The combination of a highly infectious disease, large numbers of tourists and the most densely populated city on earth made Macao look like a pretty dangerous place as news of the coronavirus began to seep out from China’s Hubei province in January. That the city has had only 10 cases, none of them fatal, is little short of a miracle. On a natural level, this has undoubtedly been the result of the decisive and early action of the Macao government and its new chief executive, Ho Iat Seng; on a supernatural level, the fact that the Bishop of Macao, Stephen Lee Bun-sang, immediately urged the faithful to turn in fervent prayer to their traditional patron in time of contagion, St Roch, has clearly been effective.
Macao is very obviously a Chinese city, although many of its buildings, its people and its food bear witness to the 450-year influence of the Portuguese, who administered the 12.7 square mile spit and two associated islands until 1999. Three quarters of Macao’s economy is connected to casino gambling (with seven times the revenue of Las Vegas) and last year nearly 40 million tourists visited (the vast majority from the mainland with the purpose of gambling). It could have been a recipe for pandemic, particularly since the outbreak occurred at the Chinese Lunar New Year, a time of astonishing mobility across China, with 400 million people returning to their home provinces for the holidays.
Since news of the Covid-19 virus in Wuhan became known, China has been in lockdown. When I was in Beijing in mid-January, there were no unusual restrictions on movement.
A week later one of my colleagues was prevented from returning to Macao from her parents’ home in Jiangsu province, even though at the time there were no cases there. She got back to Macao last week, dressed in protective clothing and wearing the compulsory face mask, after a 4am dash to the airport, an internal flight and a tense border crossing. Such stories are legion.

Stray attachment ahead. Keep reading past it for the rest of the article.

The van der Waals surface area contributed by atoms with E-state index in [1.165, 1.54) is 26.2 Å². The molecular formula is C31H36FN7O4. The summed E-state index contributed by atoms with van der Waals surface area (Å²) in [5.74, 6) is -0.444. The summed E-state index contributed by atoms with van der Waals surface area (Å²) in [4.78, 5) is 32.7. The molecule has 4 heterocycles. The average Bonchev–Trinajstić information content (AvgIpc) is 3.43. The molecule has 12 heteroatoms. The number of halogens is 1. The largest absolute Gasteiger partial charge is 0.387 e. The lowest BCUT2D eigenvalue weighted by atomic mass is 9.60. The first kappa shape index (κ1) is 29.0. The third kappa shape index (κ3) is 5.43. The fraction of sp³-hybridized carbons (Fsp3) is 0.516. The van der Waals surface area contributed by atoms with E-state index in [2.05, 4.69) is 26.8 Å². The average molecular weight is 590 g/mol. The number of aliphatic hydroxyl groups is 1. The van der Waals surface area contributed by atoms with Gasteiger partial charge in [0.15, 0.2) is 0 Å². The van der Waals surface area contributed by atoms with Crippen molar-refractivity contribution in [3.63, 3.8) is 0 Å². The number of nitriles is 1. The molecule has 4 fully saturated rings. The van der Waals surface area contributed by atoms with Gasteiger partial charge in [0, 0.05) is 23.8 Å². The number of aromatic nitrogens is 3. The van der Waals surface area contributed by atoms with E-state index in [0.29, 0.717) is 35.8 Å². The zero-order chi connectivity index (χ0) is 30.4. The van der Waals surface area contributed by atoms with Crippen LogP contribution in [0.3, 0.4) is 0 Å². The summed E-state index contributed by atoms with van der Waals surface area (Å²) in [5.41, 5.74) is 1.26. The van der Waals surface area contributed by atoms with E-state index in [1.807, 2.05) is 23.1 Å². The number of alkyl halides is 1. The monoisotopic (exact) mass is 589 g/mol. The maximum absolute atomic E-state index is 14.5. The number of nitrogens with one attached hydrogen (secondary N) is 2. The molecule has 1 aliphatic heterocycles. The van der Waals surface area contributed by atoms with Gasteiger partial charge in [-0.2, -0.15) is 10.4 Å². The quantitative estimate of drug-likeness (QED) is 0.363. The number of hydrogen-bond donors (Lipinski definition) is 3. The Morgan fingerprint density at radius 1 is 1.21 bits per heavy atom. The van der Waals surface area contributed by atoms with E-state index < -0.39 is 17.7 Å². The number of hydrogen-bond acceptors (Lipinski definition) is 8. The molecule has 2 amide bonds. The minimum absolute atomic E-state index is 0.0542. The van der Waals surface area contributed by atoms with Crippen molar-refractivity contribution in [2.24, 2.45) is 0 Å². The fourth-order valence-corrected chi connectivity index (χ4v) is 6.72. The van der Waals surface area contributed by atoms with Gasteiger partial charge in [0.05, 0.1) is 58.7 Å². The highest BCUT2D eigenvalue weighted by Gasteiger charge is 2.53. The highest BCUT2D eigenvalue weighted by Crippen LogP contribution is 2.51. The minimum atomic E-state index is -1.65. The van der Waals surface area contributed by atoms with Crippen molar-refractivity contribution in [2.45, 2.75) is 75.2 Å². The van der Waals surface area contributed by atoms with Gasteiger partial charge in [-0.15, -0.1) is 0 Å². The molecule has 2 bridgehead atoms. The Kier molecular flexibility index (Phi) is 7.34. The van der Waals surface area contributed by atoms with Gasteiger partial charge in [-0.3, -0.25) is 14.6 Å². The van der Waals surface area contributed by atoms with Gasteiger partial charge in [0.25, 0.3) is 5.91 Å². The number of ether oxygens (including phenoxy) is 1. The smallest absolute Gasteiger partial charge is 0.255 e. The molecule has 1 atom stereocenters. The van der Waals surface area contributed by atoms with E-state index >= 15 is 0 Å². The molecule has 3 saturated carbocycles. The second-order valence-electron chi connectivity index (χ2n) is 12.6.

The Macao government – largely autonomous of Beijing under the “one country: two systems” arrangement shared with Hong Kong – took action immediately after Chinese New Year, before even a single diagnosis. Schools, universities and public buildings closed. Residents were urged to wear masks and engage in frequent, thorough hand-washing. In early February officials virtually shut the border with the mainland, closed the casinos and asked the various religious authorities to close churches and temples for the duration.
With the approach of Lent and the season of the Procession of the Passion of Christ, this has hit the Catholic community acutely. Masses are streamed online and the faithful (at least if their messages are anything to go by) are keeping up the rounds of prayer with devotion that astounds. We were asked to remain in our homes unless leaving was absolutely necessary and, for about three weeks, the city was eerily quiet. Things are now relaxing but still without the usual manic bustle.
Life hasn’t been without its lighter moments. Our university – the University of Saint Joseph, the only Catholic university in China – was able to move all its teaching online. But ageing professors like me are not immune from holding an hour’s webinar without turning the microphone on – Asian students are far too polite to point out that they can’t hear you.
Frequent trips out for food seem always to involve stopping for a pint or three with a few other expatriates at the cathedral café, run by Stephen Anderson, a phlegmatic Australian, and his Macao-Chinese wife, Polliy, whose contribution to my sanity should not go unremarked.
The government has announced some lessening of restrictions and our churches will open again on March 7 – although schools and universities remain shut. What the real situation is just across the border is anybody’s guess. But in Macao, at least, it seems normality might be just around the corner.
Deacon Stephen Morgan is Dean of the Faculty of Religious Studies at the University of Saint Joseph in Macao